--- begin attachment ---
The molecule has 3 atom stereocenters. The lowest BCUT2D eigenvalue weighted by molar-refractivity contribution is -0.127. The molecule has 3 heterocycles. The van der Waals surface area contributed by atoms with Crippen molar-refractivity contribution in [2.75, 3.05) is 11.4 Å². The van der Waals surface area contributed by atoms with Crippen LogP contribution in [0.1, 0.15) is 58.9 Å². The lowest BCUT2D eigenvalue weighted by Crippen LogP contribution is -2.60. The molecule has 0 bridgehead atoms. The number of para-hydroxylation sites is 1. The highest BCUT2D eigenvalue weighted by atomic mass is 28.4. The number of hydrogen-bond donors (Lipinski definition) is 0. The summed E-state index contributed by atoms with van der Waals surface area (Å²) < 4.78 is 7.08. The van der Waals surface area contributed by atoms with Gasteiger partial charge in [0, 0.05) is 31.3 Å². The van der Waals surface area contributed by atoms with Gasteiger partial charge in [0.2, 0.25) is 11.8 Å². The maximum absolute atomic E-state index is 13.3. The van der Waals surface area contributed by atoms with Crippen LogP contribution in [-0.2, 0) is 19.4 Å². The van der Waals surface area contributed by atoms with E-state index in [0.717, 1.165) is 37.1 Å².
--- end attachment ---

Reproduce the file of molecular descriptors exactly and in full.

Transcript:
The molecule has 3 atom stereocenters. The lowest BCUT2D eigenvalue weighted by molar-refractivity contribution is -0.127. The molecule has 3 heterocycles. The van der Waals surface area contributed by atoms with Crippen molar-refractivity contribution in [2.75, 3.05) is 11.4 Å². The van der Waals surface area contributed by atoms with Crippen LogP contribution in [0.1, 0.15) is 58.9 Å². The lowest BCUT2D eigenvalue weighted by Crippen LogP contribution is -2.60. The molecule has 0 bridgehead atoms. The number of para-hydroxylation sites is 1. The highest BCUT2D eigenvalue weighted by atomic mass is 28.4. The number of hydrogen-bond donors (Lipinski definition) is 0. The summed E-state index contributed by atoms with van der Waals surface area (Å²) < 4.78 is 7.08. The van der Waals surface area contributed by atoms with Gasteiger partial charge in [0, 0.05) is 31.3 Å². The van der Waals surface area contributed by atoms with Gasteiger partial charge in [0.2, 0.25) is 11.8 Å². The maximum absolute atomic E-state index is 13.3. The van der Waals surface area contributed by atoms with Crippen LogP contribution in [-0.2, 0) is 19.4 Å². The van der Waals surface area contributed by atoms with E-state index in [0.717, 1.165) is 37.1 Å².